Tuesday, September 7, 2010

New Boston

A simple drawn map on a rough piece of buckskin. If "the media is the message," then what is this colonial-era survey map of New Boston, New Hampshire, trying to tell us? The plat appears to be on buckskin, suggesting the surveyor used the media that was closest at hand to plot out the township. It notes a stand of beech trees, a birch tree, and a "heap of stones" as key markers. The raw earthiness of the document, combined with the rigid lines imposed on the irregularly shaped animal skin, shows an overlaying of one culture upon another. The area being mapped was a border between controlled, legislated space, and what the new settlers saw as chaotic wilderness.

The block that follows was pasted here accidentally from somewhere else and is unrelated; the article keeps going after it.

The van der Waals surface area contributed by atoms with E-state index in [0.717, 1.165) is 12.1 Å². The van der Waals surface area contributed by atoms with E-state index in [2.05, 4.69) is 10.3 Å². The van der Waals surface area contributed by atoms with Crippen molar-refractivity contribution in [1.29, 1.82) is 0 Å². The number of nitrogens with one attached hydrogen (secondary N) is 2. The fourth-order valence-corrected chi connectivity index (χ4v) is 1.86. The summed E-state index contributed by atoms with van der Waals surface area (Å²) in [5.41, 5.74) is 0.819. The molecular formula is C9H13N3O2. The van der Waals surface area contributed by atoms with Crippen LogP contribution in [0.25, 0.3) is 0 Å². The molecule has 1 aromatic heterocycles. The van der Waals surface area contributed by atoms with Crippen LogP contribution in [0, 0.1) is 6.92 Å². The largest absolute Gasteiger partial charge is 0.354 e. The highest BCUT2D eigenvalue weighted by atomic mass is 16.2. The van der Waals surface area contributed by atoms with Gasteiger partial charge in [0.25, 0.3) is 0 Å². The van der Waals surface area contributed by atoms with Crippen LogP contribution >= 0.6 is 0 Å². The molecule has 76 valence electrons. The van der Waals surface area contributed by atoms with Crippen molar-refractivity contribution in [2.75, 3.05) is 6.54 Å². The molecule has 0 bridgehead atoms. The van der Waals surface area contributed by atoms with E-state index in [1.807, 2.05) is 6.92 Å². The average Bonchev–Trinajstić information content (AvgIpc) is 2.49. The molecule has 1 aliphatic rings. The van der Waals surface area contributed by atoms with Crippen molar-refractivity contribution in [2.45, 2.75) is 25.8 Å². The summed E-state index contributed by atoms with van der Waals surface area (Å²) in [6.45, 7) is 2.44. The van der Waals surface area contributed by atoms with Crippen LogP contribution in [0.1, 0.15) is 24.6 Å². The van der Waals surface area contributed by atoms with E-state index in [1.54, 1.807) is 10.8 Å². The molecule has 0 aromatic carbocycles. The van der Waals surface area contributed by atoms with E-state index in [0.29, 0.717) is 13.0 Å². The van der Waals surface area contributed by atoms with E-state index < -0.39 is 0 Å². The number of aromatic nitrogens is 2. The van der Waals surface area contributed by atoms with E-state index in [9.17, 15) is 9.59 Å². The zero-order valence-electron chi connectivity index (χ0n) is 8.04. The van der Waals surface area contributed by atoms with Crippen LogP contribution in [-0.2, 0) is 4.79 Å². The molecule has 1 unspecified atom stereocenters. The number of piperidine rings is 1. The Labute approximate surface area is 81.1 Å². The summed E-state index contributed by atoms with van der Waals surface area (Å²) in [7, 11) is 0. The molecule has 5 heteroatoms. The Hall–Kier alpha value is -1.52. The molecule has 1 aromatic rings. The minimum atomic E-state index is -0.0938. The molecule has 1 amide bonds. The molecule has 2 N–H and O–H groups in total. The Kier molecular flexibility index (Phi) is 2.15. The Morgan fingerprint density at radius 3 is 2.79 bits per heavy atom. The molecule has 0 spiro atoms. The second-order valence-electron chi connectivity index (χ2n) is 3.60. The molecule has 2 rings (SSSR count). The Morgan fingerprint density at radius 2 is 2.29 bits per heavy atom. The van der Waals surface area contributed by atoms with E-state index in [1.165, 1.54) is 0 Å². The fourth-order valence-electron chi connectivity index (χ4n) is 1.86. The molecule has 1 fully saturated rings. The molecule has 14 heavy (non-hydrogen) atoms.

A close-up of the map, showing a spot labeled "Heap of stones."
Another image of the map.
In 1736. the General Court of Massachusetts Bay granted New Boston to John Simpson and fifty-two others veterans (or their descendants) of a 1690 expedition to Canada. This map, executed early in the town's history, shows numbered house lots, the mill, and lots dedicated to a school and a minister.

Ask for Manuscript 740940.

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